Repeated shutdowns and startups did not affect the performance of the system.
The pulse frequency and duration do not significantly affect the filtrate flux when they were set at 0.5 sec. pulse/5 min. to 0.8 sec. pulse/8 min. (90 psi air).
A slight increase in the filtrate flux was observed as the filtration process was increased from 26 to 36 psi.
______________________________________Filtration Pressure, Filtration Flux,Psi gpm/ft2______________________________________26 0.2232 0.2336 0.29______________________________________
TABLE 21______________________________________The Effect Of Slurry Flow RateOn Filtrate FluxSlurry Flow Filtrate Flux.sup.(1)Ft/Sec gpm/ft2______________________________________12.0 0.237.8 0.356.5 0.365.2 0.333.9 0.33______________________________________ Note: .sup.(1) P is 31 psi, 0.5 sec pulse/5 min. Air pressure is 90 psi for backpulsing.
This example involves the decontamination factor for Barium-137.
The source of all gamma radiation from Cs-137 is actually from the decay of its daughter Ba-137m (half-life 2.6 minutes). In the precipitation process of the invention the Cs-137 is precipitated by the sodium tetraphenylboron while the Ba-137m can go into solution if it escapes from the cesium tetraphenyl boron crystals. The soluble Ba-137m can then pass through the cross-flow filter causing the filtrate to have the same gamma radiation intensity as the original waste supernate for the first few minutes after filtration.
Tests with actual supernate demonstrated that the precipitation process gave a Ba-137m DF of >3500. The radioactivities of the filtrate as a function of time are given in Table 22 below. A sample of Tank 37H supernate was mixed with sodium tetraphenyl boron and sodium titanate and filtered with a cross-flow filter. The filtrate was analyzed on-line with a Ge(Li) gamma detector. This high Ba-137m DF meant that quick on-line leak detection could be done in the "in-tank" precipitation processing and eliminated the need for shielded above ground holdup tankage for the filtrate.
TABLE 22______________________________________Barium-137m Radioactivity In The FiltrateAs A Function Of TimeContinuous Flow No Flow Through GeLi DetectorTime TimeAfter AfterFil- Filtratetra- Ba-137m Flow is Ba-137mtion d/m/ml Df.sup.(1) Stopped d/m/ml DF.sup.(1)______________________________________2.5 9.76 × 104 7.38 × 4.27 2.7 × 104 2.67 × 104Min. 103 Min3.0 9.23 × 104 7.80 × 14.73 4.88 × 103 1.47 × 105Min. 103 Min. 18.25 3.60 × 103 2.0 × 105 Min.______________________________________ Note: .sup.(1) Initial Ba137m is 7.2 × 108 assuming all barium dissolved.
This example involves the effect of concentration of the precipitate.
Twenty-nine liters of high-level nuclear waste supernate containing 4.84 M of sodium was successfully concentrated down to about two liters, the minimum amount of liquid required to fill up the filtration system. The concentrate contained 38 wt. percent of total solids which was measured by overnight evaporating the concentrate at 115° C. The total insoluble solids was about 17 wt. percent, assuming the concentrate contained 70 percent of liquid and 30 percent of soluble solids. The rheological properties of the concentrate were measured. The concentrate had a mayonaise-like consistency and exhibited pseudo-plastic behavior. The viscosity reached 71 centipoises at high shear rate. The consistency of the concentrate was reduced from 75 to 25 centipoises after deaerating for 4 days. Right after concentration, the slurry had a high consistency because it contained many tiny dispersed bubbles which behaved as rigid particles. These bubbles gradually floated to the top and disengaged from the slurry, leading to a reduction in consistency. The air entrainment took place near the end of the concentration cycle when the volume of slurry was insufficient to fill up the filtration system. This kind of air entrainment also took place during washing because the washed solids floated on water.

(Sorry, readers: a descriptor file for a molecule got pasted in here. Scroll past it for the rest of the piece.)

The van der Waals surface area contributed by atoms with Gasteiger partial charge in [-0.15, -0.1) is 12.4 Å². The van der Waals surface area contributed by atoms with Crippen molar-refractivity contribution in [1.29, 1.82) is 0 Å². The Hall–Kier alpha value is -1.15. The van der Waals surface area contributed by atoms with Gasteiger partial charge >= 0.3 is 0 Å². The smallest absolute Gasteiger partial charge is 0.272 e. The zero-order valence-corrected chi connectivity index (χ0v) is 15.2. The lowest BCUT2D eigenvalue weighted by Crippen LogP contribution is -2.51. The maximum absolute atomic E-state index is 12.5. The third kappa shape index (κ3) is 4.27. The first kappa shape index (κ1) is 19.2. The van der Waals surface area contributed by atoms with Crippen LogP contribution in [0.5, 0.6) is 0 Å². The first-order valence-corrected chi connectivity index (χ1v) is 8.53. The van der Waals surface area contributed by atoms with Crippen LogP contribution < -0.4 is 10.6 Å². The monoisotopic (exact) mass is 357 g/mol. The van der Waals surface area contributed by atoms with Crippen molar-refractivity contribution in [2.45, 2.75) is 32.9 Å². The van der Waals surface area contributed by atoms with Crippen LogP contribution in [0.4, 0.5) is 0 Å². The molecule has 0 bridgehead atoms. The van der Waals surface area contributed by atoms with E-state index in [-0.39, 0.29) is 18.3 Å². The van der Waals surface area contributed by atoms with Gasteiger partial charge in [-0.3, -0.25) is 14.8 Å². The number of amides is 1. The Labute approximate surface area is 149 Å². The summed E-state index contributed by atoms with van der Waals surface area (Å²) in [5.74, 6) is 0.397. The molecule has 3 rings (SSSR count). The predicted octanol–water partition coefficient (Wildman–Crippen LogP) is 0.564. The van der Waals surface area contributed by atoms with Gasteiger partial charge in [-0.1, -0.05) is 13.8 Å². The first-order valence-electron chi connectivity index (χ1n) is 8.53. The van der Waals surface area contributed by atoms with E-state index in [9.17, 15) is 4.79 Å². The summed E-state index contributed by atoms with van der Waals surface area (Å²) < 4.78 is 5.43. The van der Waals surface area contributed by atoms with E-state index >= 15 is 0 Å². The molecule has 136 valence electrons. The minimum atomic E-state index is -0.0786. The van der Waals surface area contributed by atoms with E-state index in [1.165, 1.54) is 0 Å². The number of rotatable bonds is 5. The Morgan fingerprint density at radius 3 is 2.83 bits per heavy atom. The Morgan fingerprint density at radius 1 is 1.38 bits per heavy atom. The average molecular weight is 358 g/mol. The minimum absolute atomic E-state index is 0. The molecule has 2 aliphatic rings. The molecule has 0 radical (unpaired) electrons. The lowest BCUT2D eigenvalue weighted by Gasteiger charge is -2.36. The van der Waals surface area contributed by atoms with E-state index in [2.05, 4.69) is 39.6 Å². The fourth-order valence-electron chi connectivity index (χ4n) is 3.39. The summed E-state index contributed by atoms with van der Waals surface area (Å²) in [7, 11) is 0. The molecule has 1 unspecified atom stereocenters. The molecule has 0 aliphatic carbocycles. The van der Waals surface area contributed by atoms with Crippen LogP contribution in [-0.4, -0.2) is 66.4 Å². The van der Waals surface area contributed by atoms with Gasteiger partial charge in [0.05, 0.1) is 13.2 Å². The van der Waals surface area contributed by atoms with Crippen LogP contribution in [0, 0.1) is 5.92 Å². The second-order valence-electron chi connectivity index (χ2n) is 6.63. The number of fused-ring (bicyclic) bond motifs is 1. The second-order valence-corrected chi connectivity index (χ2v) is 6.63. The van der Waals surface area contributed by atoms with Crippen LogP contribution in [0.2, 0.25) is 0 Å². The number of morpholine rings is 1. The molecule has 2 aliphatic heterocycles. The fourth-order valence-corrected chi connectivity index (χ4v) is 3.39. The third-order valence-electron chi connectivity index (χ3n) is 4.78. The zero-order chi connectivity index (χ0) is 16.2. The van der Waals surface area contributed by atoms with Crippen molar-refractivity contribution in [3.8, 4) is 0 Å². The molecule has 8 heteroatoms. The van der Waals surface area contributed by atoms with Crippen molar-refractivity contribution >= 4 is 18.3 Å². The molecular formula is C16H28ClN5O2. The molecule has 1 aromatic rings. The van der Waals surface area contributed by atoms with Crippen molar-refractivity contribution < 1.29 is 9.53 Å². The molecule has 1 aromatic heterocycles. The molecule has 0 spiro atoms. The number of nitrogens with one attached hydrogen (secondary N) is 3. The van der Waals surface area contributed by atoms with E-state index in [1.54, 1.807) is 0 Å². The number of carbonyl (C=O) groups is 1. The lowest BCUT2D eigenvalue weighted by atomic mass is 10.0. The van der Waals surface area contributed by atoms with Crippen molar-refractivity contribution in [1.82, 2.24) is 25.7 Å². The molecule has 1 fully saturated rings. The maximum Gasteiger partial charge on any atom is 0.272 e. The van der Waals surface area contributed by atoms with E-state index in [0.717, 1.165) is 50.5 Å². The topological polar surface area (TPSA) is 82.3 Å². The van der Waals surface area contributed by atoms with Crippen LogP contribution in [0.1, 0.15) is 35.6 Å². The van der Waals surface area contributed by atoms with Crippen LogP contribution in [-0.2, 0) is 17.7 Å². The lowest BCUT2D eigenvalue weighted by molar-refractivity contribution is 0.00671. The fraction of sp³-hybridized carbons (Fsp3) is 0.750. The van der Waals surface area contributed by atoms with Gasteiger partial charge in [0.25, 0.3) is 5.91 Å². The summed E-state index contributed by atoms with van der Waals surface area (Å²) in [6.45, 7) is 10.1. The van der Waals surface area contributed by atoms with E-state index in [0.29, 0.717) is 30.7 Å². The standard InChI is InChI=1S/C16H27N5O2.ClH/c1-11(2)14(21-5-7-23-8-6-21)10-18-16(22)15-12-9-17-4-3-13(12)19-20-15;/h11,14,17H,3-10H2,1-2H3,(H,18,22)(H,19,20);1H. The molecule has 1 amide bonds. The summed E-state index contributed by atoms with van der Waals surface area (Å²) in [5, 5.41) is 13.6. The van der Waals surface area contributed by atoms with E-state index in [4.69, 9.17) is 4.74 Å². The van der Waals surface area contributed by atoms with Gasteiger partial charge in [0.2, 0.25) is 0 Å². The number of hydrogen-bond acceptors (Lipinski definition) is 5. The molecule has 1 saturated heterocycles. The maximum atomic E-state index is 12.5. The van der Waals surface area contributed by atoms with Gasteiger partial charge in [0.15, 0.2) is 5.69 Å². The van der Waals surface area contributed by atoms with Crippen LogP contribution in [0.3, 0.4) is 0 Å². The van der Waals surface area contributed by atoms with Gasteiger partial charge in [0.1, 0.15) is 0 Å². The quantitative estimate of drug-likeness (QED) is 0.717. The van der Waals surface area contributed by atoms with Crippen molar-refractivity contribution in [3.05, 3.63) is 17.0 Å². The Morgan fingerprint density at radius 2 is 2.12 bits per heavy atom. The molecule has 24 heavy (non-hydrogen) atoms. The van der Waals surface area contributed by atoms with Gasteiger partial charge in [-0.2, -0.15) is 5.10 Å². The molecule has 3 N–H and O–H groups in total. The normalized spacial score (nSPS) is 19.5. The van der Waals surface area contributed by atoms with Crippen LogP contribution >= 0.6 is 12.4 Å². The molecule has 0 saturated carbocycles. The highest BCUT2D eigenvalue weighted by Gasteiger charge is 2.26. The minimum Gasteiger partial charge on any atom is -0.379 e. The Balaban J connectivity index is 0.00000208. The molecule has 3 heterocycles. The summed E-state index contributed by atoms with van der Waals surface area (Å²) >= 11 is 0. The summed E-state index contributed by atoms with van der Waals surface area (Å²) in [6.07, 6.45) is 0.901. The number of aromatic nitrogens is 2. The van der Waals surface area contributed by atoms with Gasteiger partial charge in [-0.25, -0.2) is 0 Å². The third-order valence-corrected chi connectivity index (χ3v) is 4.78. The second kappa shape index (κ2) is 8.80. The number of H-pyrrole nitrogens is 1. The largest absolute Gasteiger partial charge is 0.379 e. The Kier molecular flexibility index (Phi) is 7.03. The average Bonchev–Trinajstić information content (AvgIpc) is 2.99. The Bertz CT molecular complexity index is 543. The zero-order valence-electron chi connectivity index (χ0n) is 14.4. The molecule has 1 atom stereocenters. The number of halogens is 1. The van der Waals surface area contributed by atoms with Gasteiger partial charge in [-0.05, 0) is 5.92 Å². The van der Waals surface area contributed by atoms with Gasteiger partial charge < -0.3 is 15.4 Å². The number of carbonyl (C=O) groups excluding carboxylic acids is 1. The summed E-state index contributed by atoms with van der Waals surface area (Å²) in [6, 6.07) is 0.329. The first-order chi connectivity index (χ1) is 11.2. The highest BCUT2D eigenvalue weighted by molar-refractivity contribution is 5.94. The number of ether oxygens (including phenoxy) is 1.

This example involved the effect of continuous washing on the concentrated precipitate.
The concentrated slurry of Example 14, which had been concentrated by cross-flow filtration and which contained 5.96 M Na+ (after some water evaporated), was washed continuously with 86 ml/min of process water. The washing went along smoothly, and no problem was encountered. The concentration of sodium, hydroxide, cesium-137 and the DF of each of them in the filtrate as a function of washing time are given in Table 23 below. The radioactivity of cesium-137 in the filtered washing solution increased from about 500 d/m/ml (detection limit) to 5.66×104 d/m/ml at the end of washing. The radioactivity due to Cs-137 increased because the CsTPB became more soluble as the sodium concentration was reduced. Partial dissolution of CsTPB during washing will not cause problems if the washing solution near the tail end is recycled or if a washing solution containing 0.005 M of NaTPB is used near the tail end of the washing cycle. The recycling of the tail end of the washing solution to the supernate feed is preferred because it is easier from operation considerations. The radioactivity of strontium and plutonium was actually decreased during washing which indicated that no significant amount of retained strontium and plutonium were solubilized during washing.